According to a study by Hendriks et al, factors related to poor recovery from whiplash-associated disorder include female sex, a low level of education, high initial neck pain, severe disability, and high levels of somatization and sleep difficulties. Neck pain intensity and work disability were the most consistent predictors for poor recovery. [99]

Similar results were found by Walton et al in a study investigating factors affecting prognosis in patients who have sustained whiplash injury in a motor vehicle accident. [100] Their meta-analysis of 3,193 patients found 9 significant predictors: absence of postsecondary education, female sex, history of neck pain, neck pain intensity of more than 55/100, presence of neck pain at baseline, presence of headache at baseline, catastrophizing, whiplash-associated disorder grade 2 or 3, and failure to use a seat belt at the time of collision. Of those factors, 4 were robust to publication bias: neck pain intensity, whiplash-associated disorder grade, headache, and absence of postsecondary education.

Sterling et al evaluated a prognostic model for chronic whiplash injury-related disability that used the Neck Disability Index as an outcome measure, and age, decreased cold pain thresholds and peripheral vasoconstriction (indices of central sensitization), decreased cervical range of motion, post-traumatic stress symptoms, and initial disability as predictors. They found that their model demonstrated good accuracy for predicting which patients would have moderate to severe disability one year after injury. [101]

Use of a "fear-avoidance model" may prove effective for understanding the development of persistent complaints following an acute whiplash injury. It is postulated that the injured patient is caught in a downward spiral of increasing avoidance, disability, and pain. [102]

Associated comorbidities

Petterson and colleagues proposed a possible association between whiplash injury and cervical disc disease, suggesting that trauma to the cervical spine may accelerate normal age-related deterioration of the discs. [43]

One study showed that increasing age, injury-related cognitive impairment, and severity of the initial neck pain were predictive of persistent symptoms at 6 months. [103]

In another study, Radanov and co-investigators examined patients with injury-related symptoms at 2 years. [103] Compared with other patients, symptomatic patients were older and had an increased incidence of rotated or inclined head position at the time of impact, an increased prevalence of pretraumatic headache, and an increased intensity of initial neck pain and headache. Symptomatic patients also had more symptoms (including those of radicular deficit), higher average scores on a multiple-symptom analysis, and more degenerative signs (osteoarthritis) on radiographs.

Disabling neck pain is associated with other comorbidities (headache, cardiovascular problems, digestive problems, low back pain) that negatively affect the patient's health. The prevalence of neck pain and disability is increased in individuals with a lifetime history of neck injury who are involved in a motor vehicle collision. [104]  Low back pain is a common injury with prolonged recovery. Biopsychosocial factors, such as the type of compensation system that exists, affect the incidence and prognosis. [105]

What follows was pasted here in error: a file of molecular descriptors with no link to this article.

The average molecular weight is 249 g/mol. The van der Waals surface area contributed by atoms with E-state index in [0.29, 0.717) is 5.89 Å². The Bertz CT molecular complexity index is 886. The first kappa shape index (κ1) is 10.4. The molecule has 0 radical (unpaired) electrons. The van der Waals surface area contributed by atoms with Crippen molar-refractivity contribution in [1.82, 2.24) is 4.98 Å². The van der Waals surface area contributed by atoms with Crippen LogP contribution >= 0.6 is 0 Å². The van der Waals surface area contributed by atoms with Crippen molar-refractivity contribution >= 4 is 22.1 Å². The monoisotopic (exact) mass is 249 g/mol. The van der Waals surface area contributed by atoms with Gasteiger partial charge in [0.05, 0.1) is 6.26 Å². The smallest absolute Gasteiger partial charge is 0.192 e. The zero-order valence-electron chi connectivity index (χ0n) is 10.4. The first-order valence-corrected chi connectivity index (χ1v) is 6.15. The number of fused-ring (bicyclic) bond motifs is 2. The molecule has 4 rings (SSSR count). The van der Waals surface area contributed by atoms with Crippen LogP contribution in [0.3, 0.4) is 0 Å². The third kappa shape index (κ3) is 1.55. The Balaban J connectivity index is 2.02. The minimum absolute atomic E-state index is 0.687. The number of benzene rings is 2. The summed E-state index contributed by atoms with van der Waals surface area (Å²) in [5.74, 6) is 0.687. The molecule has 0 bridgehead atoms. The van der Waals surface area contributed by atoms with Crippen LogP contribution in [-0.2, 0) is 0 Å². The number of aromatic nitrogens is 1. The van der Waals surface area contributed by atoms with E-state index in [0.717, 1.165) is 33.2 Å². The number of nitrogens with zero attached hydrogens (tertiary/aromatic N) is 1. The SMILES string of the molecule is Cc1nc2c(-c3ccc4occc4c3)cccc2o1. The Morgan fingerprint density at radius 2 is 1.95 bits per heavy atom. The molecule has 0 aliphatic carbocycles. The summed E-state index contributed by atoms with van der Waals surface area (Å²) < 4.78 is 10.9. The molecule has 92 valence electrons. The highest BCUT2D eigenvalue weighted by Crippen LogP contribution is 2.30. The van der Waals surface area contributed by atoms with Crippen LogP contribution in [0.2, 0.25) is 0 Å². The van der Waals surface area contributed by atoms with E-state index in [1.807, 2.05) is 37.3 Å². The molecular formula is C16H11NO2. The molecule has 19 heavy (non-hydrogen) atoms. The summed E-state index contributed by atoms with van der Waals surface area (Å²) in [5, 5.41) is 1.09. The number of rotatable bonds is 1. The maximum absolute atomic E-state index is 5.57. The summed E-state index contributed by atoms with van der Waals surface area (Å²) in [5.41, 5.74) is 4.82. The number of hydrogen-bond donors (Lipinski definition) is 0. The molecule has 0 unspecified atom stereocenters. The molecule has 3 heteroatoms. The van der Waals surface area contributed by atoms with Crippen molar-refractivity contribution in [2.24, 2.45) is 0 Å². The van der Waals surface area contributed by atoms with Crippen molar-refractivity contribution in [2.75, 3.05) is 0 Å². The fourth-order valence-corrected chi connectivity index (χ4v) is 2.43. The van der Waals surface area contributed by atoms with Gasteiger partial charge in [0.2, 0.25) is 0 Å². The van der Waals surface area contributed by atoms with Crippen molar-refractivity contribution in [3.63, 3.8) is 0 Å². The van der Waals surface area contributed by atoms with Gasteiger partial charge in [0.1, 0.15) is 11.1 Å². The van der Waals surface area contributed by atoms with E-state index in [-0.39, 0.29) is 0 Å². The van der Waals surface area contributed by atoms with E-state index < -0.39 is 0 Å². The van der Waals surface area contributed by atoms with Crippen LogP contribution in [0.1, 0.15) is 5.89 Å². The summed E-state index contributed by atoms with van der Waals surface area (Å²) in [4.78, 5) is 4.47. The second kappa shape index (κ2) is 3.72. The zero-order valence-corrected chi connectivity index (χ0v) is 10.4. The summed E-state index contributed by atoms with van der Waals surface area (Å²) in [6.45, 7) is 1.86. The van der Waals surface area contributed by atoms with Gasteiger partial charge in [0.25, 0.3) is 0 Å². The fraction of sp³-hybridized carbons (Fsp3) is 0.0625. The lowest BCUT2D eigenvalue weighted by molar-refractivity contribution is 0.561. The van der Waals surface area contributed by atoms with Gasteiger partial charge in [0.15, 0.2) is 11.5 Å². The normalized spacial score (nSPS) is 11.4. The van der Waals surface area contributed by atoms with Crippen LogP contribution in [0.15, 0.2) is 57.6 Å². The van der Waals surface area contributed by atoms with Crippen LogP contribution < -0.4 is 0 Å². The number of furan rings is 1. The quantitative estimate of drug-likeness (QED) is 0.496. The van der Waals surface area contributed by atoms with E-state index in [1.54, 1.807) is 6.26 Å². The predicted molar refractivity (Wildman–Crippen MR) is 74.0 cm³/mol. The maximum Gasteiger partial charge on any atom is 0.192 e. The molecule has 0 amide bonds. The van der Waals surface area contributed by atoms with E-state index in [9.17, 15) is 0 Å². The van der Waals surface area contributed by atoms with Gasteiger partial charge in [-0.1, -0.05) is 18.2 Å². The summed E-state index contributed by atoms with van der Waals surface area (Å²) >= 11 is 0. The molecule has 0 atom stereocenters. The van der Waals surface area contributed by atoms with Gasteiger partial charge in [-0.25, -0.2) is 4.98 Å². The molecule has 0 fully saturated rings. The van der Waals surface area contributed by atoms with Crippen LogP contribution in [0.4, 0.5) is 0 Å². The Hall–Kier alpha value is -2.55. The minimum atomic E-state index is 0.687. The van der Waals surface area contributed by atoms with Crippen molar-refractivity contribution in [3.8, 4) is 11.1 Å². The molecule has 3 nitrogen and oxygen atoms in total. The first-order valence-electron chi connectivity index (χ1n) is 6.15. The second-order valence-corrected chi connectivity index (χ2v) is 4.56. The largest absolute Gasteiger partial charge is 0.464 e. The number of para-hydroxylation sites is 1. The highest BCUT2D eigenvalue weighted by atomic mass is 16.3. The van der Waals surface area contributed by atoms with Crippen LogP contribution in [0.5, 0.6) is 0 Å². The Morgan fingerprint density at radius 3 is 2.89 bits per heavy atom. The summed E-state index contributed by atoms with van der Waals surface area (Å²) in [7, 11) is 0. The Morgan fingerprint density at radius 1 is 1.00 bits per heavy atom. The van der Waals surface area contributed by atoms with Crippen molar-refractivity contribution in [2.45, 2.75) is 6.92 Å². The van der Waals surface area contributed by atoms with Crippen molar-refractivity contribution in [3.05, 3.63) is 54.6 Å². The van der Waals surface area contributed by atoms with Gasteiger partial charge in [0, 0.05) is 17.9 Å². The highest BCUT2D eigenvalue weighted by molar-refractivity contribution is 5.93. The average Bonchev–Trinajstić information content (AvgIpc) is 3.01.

Chronic psychiatric disease is more common in patients with chronic symptoms (chronic whiplash-associated disorder) than in others. The dominant psychiatric diagnosis before and after the injury is depression. Psychiatric morbidity may be a patient-related risk factor for chronic symptoms after a whiplash injury and seems to be associated with psychiatric vulnerability. [106]

Depressive symptomatology after whiplash is common, occurs early, and often persists or becomes recurrent. [107]

The incidence of widespread pain disorders increases after cervical spinal injury. In a study of 161 cases of traumatic injury, fibromyalgia syndrome was 13 times more frequent after neck injury than after lower-extremity injury. [108]

Chronic whiplash-associated disorders are characterized by mechanical hyperalgesia over the cervical spine and by widespread hypersensitivity to mechanical pressure and thermal stimuli; this finding was independent of state of anxiety and may represent changes in central pain-processing mechanisms. [109]

A study of a large cohort of individuals involved in traffic accidents showed that patients with whiplash-associated disorders may demonstrate symptoms well beyond the neck, including fatigue, dizziness, paresthesias, headaches, spinal pain, nausea, and jaw pain. [110, 111]

Medicolegal considerations

The prognosis of acute whiplash varies according to the population sampled and the insurance/compensation system under which individuals are allowed to claim benefits. [112] See also Medical/Legal Pitfalls.


Patient Education

Patient education in self-care is important in preventing dependence on health-care providers, as well as in preventing excessive disability.

A physical therapist can teach patients with chronic cervical strains how to use proper postural and body mechanics.

For excellent patient education resources, visit eMedicineHealth's First Aid and Injuries Center and Osteoporosis Center. Also, see eMedicineHealth's patient education articles Neck Strain, Shoulder and Neck Pain, Sprains and Strains, and Whiplash.